The Beatles, “Little Child” from With the Beatles (1963): Deep Beatles

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Frustratingly few sources exist that present a clear picture of how the early Beatles sounded live. The Star Club tapes and both volumes of Live at the BBC allow listeners a glimpse of how they sounded in Hamburg and Liverpool. However, their first two albums, Please Please Me and With the Beatles, simulate their rambunctious live shows to some degree.

With the Beatles, in particular, emits a spontaneous sound – a feeling that the group is playing in the same room as the listener. One With the Beatles deep track that would have been a stomping number live is “Little Child,” a rocker that surely would have riled up audiences at the Cavern.

Originally intended for Ringo Starr, “Little Child” draws from three inspirations. As Paul McCartney told Barry Miles in Many Years from Now, he and John Lennon composed the track specifically to suit Starr’s more limited singing abilities. “He didn’t have a large vocal range but he could handle things with good con brio and spirito, if they were nice and simple,” McCartney said. He dubbed “Little Child” a “work job,” meaning “certain songs were inspirational and you just followed that. Certain other songs were ‘Right, come on, two hours, song for Ringo for the album’.”

Lennon and McCartney borrowed from two British musicians: Elton Hayes and Cyril Davies. A folk singer and actor, Hayes became a familiar presence on 1950s radio and TV, earning the nickname “the man with the small guitar.” In 1952, Hayes played minstrel Alan-a-Dale in the Disney film The Story of Robin Hood and His Merrie Men, during which he performed the tender ballad “Whistle, My Love.” McCartney later admitted that he based “Little Child’s” melody (particularly on the “I’m so sad and lonely” lyric) on “Whistle, My Love,” although the tunes are not identical.

In addition, Lennon’s raucous harmonica owes a debt to Cyril Davies, one of England’s first (and best) blues harmonica players. Davies began his career as a jazz guitar and banjo player; after hearing Little Walter, he changed to the blues harmonica. By 1961, Davies helped found the group Blues Incorporated, and they attracted fans such as Mick Jagger and Eric Burdon through their intense club performances. Just a year later, Davies departed the band to form his own act, the Cyril Davies All-Stars; they subsequently recorded “Country Line Special,” widely considered the first British blues single.

Another Davies track, “Chicago Calling,” inspired future British Invasion legends Ray Davies and Pete Townshend. Years later, Townshend stated that “Chicago Calling” inspired him to ask another All-Stars member, Nicky Hopkins, to play on the Who’s first album. (Hopkins would go on to guest on Beatles tracks, as well.)

The Beatles were also fans of Davies and his All-Stars; the band would guest star on the Beatles’ Pop Go the Beatles radio series on August 1, 1963. Sadly, Davies’ career ended too soon, as he died from pleurisy on January 7, 1964. However, his gritty, uninhibited harmonica style clearly influenced John Lennon, as the “Little Child” solo bears some resemblance to Davies’ technique on “Country Line Special.”

When they arrived at Abbey Road Studios to record “Little Child,” one major change had occurred: for some reason, Rigo Starr declined to sing lead on the track. Thus, Lennon and McCartney assumed lead vocals; the complete lineup includes Lennon on rhythm guitar and harmonica, McCartney on bass and piano, George Harrison on guitar, and Starr on drums.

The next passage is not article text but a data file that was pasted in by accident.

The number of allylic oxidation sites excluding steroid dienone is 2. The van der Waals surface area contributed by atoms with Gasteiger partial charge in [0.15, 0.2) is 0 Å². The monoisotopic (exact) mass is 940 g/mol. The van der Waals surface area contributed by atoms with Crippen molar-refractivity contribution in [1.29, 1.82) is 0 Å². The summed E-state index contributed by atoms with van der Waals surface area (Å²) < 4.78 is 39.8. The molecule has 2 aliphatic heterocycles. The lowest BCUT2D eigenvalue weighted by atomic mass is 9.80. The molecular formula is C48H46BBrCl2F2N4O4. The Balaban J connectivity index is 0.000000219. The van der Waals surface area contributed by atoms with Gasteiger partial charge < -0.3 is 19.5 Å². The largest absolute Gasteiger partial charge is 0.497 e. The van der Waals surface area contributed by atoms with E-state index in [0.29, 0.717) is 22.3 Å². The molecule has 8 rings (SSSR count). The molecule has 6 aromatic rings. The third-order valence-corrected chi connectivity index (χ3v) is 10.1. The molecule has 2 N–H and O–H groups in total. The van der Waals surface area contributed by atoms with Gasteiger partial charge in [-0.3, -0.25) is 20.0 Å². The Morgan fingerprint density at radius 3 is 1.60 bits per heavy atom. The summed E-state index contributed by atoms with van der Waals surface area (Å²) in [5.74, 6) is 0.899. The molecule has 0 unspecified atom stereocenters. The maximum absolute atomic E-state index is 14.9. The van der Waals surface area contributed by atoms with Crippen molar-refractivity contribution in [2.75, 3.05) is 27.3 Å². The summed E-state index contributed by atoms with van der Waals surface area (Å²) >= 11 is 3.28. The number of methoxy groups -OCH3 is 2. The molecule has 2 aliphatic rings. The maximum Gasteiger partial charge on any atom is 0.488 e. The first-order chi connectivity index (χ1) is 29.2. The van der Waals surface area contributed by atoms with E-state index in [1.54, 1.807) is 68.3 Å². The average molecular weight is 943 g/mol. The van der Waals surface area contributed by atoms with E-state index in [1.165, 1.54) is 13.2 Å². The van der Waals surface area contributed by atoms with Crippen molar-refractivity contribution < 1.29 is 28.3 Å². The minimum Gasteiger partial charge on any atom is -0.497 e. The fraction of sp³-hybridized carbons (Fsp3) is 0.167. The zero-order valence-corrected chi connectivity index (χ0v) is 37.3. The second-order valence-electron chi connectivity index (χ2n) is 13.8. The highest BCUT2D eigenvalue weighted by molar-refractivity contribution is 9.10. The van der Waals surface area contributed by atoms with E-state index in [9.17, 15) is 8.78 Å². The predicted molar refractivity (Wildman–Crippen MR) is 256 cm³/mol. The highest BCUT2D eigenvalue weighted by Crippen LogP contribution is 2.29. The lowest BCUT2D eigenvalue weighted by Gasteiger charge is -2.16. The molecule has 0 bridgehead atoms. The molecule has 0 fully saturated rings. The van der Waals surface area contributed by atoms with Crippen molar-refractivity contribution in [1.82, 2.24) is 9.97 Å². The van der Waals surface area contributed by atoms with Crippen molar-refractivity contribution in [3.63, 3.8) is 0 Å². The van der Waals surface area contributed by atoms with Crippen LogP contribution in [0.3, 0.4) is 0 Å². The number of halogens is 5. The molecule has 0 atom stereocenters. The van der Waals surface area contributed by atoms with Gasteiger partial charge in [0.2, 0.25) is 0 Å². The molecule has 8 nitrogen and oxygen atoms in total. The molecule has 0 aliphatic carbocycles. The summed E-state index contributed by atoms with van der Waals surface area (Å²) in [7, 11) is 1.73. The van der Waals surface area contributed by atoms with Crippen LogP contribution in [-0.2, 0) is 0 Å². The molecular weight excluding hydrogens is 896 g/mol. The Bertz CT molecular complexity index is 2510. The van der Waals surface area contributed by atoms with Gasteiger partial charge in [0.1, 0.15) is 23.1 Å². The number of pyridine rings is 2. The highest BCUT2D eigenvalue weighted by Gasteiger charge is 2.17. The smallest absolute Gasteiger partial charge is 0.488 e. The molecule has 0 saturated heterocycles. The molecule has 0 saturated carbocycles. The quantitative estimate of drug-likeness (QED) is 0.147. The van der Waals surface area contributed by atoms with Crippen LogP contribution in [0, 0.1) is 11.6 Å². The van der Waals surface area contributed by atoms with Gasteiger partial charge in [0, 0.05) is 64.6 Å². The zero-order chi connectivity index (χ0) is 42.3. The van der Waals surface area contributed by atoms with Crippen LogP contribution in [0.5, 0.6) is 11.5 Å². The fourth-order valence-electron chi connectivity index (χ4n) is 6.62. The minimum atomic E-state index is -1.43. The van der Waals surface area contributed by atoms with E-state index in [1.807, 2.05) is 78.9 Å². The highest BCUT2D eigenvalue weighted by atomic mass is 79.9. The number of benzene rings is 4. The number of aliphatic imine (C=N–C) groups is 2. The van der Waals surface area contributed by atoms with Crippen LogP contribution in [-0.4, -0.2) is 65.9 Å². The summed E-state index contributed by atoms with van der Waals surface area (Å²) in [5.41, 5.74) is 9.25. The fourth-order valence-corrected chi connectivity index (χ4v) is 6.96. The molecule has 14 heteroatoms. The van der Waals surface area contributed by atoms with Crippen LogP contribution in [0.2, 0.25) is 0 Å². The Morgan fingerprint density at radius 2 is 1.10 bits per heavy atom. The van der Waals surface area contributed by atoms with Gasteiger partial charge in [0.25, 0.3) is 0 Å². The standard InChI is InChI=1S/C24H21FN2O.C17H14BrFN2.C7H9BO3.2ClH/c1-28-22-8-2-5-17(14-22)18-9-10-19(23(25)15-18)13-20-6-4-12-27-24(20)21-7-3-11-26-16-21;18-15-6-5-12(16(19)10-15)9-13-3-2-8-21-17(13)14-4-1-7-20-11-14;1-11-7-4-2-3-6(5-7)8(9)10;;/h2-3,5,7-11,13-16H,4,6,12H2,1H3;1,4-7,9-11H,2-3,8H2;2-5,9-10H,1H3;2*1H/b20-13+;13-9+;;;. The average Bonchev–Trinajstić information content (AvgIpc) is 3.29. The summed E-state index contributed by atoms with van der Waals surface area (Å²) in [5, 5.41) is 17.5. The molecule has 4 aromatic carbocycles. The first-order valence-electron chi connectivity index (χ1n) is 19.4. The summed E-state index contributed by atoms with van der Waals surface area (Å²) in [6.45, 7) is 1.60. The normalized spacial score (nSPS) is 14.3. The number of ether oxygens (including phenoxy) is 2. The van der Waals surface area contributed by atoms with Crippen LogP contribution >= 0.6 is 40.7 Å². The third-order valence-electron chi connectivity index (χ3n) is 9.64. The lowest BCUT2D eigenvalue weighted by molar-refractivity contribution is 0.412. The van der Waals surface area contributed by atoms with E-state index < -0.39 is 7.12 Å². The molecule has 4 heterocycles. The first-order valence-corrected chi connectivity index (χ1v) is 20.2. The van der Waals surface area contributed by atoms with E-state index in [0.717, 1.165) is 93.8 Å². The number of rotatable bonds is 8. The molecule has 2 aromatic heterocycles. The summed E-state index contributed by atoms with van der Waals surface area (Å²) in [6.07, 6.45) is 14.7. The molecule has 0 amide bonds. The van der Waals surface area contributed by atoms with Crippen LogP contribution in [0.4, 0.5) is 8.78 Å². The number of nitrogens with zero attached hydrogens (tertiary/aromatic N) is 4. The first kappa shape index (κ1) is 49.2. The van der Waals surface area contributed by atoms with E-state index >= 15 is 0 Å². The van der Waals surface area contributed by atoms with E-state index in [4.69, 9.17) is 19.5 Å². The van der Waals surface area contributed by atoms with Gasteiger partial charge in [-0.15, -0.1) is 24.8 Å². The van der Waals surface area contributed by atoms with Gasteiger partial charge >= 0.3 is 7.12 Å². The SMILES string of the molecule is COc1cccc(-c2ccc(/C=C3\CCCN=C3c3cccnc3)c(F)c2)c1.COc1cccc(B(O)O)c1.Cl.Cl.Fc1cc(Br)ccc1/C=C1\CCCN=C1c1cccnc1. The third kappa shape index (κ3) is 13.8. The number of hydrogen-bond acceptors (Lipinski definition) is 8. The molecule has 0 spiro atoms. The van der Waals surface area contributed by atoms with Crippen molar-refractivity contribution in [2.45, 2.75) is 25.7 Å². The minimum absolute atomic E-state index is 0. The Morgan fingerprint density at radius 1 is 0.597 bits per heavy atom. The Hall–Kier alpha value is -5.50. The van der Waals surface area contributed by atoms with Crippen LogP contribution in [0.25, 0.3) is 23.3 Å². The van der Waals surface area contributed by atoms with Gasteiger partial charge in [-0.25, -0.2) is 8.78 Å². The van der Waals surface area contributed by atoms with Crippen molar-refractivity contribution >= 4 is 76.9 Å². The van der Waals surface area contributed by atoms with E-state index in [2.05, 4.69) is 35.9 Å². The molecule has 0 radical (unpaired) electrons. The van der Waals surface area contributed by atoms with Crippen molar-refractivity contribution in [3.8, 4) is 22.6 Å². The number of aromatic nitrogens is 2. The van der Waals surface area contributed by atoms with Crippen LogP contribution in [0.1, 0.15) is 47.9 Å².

They completed two takes on September 11, 1963; the next day, they laid down an additional 16 takes, including overdubs of piano and harmonica. Despite this long session, the Beatles remained unhappy with the work; they finally completed three more takes on October 3 (Lennon and McCartney also added their vocals).

The lyrics typify pop of that time, telling the story of a man trying to woo a woman. He begs her to dance with him, playing on her sympathies with the line “I’m so sad and lonely.” Lennon and McCartney harmonize on the line, almost cooing; their voices slightly drop on the phrase “baby take a chance with me,” sounding much more confident and aggressive. The seduction continues as Lennon and McCartney croon in the same key, their voices intertwining to the point where they meld into one. “If you want someone to make you feel so fine / Then we’ll have some fun when you’re mine, all mine,” the duo sings, and the sexual innuendo is unmistakable.

Lennon’s harmonica enhances the sexual energy with its raw quality, with the solo abruptly ending to introduce the final verse. The screaming at the beginning of the instrumental break recreates the Beatles’ live show, both encouraging the other musicians and exciting the audience. It’s a technique they used frequently, as evidenced by the Star Club performances and on previous recordings such as “Twist and Shout.”

The Beatles never performed “Little Child” live or released it as a single, but the song still holds merit. “Little Child” may not break new ground lyrically or structurally. However, it paints a tantalizing picture of the organic sound of the Beatles, giving a taste of their early years in dingy clubs. The track riles up the crowd with its thundering drums and bass, Lennon’s harp, and Lennon and McCartney’s enthusiastic singing performance. For a slice of pure R&B and rock, look no further than “Little Child.”

Kit O'Toole

Kit O'Toole

Kit O'Toole is a lifelong music enthusiast who maintains a stand-alone music blog called Listen to the Band. In addition, she is the internet columnist and a contributing editor for Beatlefan magazine. She also holds an Ed.D. in Instructional Technology. Contact Something Else! at
Kit O'Toole
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